(Rome: Giovanni Generoso Salomoni, 1768). 295 x 200 mm. (11 1/2 x 8"). XXIV, 354,  pp.
EXCELLENT CONTEMPORARY ROMAN TAN MOROCCO, GILT, WITH THE ARMS OF CLEMENT XIV, covers with elaborate gilt frame and lavish cornerpieces of acanthus leaves exploding from a Grecian urn, papal arms at center on a red morocco onlay, surrounded by gilt foliage and topped with the keys of St. Peter and the papal crown, raised bands, spine gilt in compartments with acanthus leaf centerpieces and corners, gilt titling, marbled endpapers, all edges gilt. With wood-engraved allegorical headpieces and historiated initials. ◆Joints and extremities slightly rubbed, a dozen or so tiny wormholes to spine and joints, arms on lower cover a bit abraded and with longitudinal worming (slight losses to leather and gilt), but the unsophisticated original binding with no significant wear, and shining with gilt. Half a dozen quires with faint overall browning, otherwise an extremely fine copy internally, the text remarkably clean, fresh, and bright.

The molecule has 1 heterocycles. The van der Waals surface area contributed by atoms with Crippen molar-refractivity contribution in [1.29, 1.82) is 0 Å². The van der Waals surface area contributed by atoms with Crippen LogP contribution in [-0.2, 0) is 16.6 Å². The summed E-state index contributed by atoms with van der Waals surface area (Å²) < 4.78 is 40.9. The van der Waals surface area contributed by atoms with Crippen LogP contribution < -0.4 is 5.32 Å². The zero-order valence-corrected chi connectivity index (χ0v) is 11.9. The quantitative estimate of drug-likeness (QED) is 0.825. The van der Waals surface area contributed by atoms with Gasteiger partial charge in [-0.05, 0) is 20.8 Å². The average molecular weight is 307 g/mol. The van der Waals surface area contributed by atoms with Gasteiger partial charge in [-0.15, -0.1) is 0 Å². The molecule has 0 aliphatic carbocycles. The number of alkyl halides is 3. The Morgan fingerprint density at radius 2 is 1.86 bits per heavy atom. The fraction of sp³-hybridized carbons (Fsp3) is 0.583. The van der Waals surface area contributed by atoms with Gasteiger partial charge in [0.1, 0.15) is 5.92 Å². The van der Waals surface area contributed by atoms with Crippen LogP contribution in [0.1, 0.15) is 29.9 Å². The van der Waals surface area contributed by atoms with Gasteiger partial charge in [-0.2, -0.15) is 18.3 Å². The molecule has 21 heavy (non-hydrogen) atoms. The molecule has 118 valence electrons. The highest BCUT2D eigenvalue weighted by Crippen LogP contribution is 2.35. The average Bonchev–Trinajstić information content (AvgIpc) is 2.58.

To anyone except animal lovers and church historians, the text here could seem inconsequential, but the binding--of substantial size and lavishly decorated with gilt--is an intriguing artifact of the transition between two papacies. In the text, the bishop of Ferentino, a diocese in the province of Rome under direct supervision of the Holy See, reports on a synod during which the clergy discussed matters concerning the Catholic faith, the Sacraments, the members of the clergy, and miscellaneous diocesan events and observances. There are 12 appendices, most of which might seem dull to us, but one of which addresses the curious issue of the correct form for blessing horses and other animals. Seven of the appendices are in Italian, presumably to make them accessible to nuns, brothers, and parish priests who had no Latin. The report was originally addressed to and bound for Clement XIII (Carlo della Torre di Rezzonico), but after his death in early 1769 and the election of his successor, who took the name Clement XIV, an additional "I" was added to "Clement XIII" on the title page (it is slightly larger than the other "I's") and the arms of the new pope were pasted on the covers over those of his predecessor. One can still just make out the vague outline, in places, of the earlier pope's arms under the superimposed leather. Clement XIV (born Giovanni Vincenzo Antonio Ganganelli, 1705-74) had a brief and turbulent tenure as pope (1769-74), during which he fought desperately to keep peace between the Church and the most powerful monarchs in Europe. One of the concessions he was forced to make in that effort--something for which he was much criticized—was the suppression of the Jesuits. (ST18627)